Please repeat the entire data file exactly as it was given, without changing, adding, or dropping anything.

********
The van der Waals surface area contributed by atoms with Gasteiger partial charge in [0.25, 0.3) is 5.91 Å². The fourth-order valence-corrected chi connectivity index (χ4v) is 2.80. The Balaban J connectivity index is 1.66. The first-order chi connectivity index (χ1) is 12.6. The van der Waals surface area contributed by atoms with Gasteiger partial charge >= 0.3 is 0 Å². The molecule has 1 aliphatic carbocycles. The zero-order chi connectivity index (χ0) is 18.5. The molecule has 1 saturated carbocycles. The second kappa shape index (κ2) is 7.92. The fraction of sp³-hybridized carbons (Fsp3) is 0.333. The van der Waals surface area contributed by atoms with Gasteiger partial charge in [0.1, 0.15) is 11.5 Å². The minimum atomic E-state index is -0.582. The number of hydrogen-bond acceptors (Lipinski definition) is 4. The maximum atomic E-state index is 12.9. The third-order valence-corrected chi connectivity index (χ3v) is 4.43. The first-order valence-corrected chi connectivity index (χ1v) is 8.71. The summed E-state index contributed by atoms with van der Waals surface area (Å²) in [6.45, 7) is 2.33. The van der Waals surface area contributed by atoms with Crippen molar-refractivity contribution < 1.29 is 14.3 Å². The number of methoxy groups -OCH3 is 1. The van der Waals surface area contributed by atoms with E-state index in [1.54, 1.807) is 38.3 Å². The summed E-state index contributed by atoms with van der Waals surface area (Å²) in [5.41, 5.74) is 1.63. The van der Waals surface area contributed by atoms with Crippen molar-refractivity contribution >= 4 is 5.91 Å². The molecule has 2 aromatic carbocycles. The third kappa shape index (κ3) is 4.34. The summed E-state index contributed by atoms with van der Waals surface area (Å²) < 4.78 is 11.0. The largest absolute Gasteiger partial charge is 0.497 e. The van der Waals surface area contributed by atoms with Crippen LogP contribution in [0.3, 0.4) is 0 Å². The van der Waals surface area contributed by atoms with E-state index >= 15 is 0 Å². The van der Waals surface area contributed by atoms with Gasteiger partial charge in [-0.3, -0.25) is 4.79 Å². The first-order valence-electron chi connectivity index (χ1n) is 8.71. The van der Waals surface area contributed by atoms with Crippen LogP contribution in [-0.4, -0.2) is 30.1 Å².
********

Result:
The van der Waals surface area contributed by atoms with Gasteiger partial charge in [0.25, 0.3) is 5.91 Å². The fourth-order valence-corrected chi connectivity index (χ4v) is 2.80. The Balaban J connectivity index is 1.66. The first-order chi connectivity index (χ1) is 12.6. The van der Waals surface area contributed by atoms with Gasteiger partial charge >= 0.3 is 0 Å². The molecule has 1 aliphatic carbocycles. The zero-order chi connectivity index (χ0) is 18.5. The molecule has 1 saturated carbocycles. The second kappa shape index (κ2) is 7.92. The fraction of sp³-hybridized carbons (Fsp3) is 0.333. The van der Waals surface area contributed by atoms with Gasteiger partial charge in [0.1, 0.15) is 11.5 Å². The minimum atomic E-state index is -0.582. The number of hydrogen-bond acceptors (Lipinski definition) is 4. The maximum atomic E-state index is 12.9. The third-order valence-corrected chi connectivity index (χ3v) is 4.43. The first-order valence-corrected chi connectivity index (χ1v) is 8.71. The summed E-state index contributed by atoms with van der Waals surface area (Å²) in [6.45, 7) is 2.33. The van der Waals surface area contributed by atoms with Crippen molar-refractivity contribution < 1.29 is 14.3 Å². The number of methoxy groups -OCH3 is 1. The van der Waals surface area contributed by atoms with E-state index in [1.54, 1.807) is 38.3 Å². The summed E-state index contributed by atoms with van der Waals surface area (Å²) in [5.41, 5.74) is 1.63. The van der Waals surface area contributed by atoms with Crippen molar-refractivity contribution >= 4 is 5.91 Å². The molecule has 2 aromatic carbocycles. The third kappa shape index (κ3) is 4.34. The summed E-state index contributed by atoms with van der Waals surface area (Å²) < 4.78 is 11.0. The largest absolute Gasteiger partial charge is 0.497 e. The van der Waals surface area contributed by atoms with Crippen LogP contribution in [0.3, 0.4) is 0 Å². The van der Waals surface area contributed by atoms with E-state index >= 15 is 0 Å². The van der Waals surface area contributed by atoms with Gasteiger partial charge in [-0.3, -0.25) is 4.79 Å². The first-order valence-electron chi connectivity index (χ1n) is 8.71. The van der Waals surface area contributed by atoms with Crippen LogP contribution in [-0.4, -0.2) is 30.1 Å².